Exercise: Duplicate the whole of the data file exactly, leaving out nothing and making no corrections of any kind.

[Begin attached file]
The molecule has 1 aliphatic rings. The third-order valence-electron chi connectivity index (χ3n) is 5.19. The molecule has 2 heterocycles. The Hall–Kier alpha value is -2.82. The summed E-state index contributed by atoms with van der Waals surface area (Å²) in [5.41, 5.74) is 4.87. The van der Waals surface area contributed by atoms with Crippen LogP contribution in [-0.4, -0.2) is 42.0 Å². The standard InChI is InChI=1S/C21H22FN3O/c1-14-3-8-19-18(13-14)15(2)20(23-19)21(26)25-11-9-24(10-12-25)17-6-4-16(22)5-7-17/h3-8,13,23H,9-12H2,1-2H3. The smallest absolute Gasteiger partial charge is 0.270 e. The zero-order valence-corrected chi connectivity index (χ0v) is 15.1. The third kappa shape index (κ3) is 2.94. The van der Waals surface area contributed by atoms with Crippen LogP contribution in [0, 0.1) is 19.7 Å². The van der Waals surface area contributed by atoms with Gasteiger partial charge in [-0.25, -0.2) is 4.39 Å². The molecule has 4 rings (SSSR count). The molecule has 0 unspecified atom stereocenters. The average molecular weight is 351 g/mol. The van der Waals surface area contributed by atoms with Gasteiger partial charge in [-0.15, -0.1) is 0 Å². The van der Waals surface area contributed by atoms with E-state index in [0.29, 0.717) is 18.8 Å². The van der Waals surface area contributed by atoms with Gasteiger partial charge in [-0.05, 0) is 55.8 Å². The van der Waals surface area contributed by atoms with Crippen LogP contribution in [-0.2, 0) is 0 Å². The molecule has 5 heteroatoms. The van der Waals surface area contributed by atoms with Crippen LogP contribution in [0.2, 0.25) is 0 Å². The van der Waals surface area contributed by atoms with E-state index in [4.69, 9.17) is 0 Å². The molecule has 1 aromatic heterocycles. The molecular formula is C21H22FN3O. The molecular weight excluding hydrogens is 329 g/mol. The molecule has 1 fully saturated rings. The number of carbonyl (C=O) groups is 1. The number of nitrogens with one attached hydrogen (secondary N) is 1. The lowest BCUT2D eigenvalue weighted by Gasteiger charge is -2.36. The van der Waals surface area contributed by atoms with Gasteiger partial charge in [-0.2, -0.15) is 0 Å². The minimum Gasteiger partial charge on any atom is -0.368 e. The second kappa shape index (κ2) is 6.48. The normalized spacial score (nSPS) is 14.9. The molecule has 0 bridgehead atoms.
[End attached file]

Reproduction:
The molecule has 1 aliphatic rings. The third-order valence-electron chi connectivity index (χ3n) is 5.19. The molecule has 2 heterocycles. The Hall–Kier alpha value is -2.82. The summed E-state index contributed by atoms with van der Waals surface area (Å²) in [5.41, 5.74) is 4.87. The van der Waals surface area contributed by atoms with Crippen LogP contribution in [-0.4, -0.2) is 42.0 Å². The standard InChI is InChI=1S/C21H22FN3O/c1-14-3-8-19-18(13-14)15(2)20(23-19)21(26)25-11-9-24(10-12-25)17-6-4-16(22)5-7-17/h3-8,13,23H,9-12H2,1-2H3. The smallest absolute Gasteiger partial charge is 0.270 e. The zero-order valence-corrected chi connectivity index (χ0v) is 15.1. The third kappa shape index (κ3) is 2.94. The van der Waals surface area contributed by atoms with Crippen LogP contribution in [0, 0.1) is 19.7 Å². The van der Waals surface area contributed by atoms with Gasteiger partial charge in [-0.25, -0.2) is 4.39 Å². The molecule has 4 rings (SSSR count). The molecule has 0 unspecified atom stereocenters. The average molecular weight is 351 g/mol. The van der Waals surface area contributed by atoms with Gasteiger partial charge in [-0.15, -0.1) is 0 Å². The van der Waals surface area contributed by atoms with E-state index in [0.29, 0.717) is 18.8 Å². The van der Waals surface area contributed by atoms with Gasteiger partial charge in [-0.05, 0) is 55.8 Å². The van der Waals surface area contributed by atoms with Crippen LogP contribution in [-0.2, 0) is 0 Å². The molecule has 5 heteroatoms. The van der Waals surface area contributed by atoms with Crippen LogP contribution in [0.2, 0.25) is 0 Å². The van der Waals surface area contributed by atoms with E-state index in [4.69, 9.17) is 0 Å². The molecule has 1 aromatic heterocycles. The molecular formula is C21H22FN3O. The molecular weight excluding hydrogens is 329 g/mol. The molecule has 1 fully saturated rings. The number of carbonyl (C=O) groups is 1. The number of nitrogens with one attached hydrogen (secondary N) is 1. The lowest BCUT2D eigenvalue weighted by Gasteiger charge is -2.36. The van der Waals surface area contributed by atoms with Gasteiger partial charge in [-0.2, -0.15) is 0 Å². The minimum Gasteiger partial charge on any atom is -0.368 e. The second kappa shape index (κ2) is 6.48. The normalized spacial score (nSPS) is 14.9. The molecule has 0 bridgehead atoms.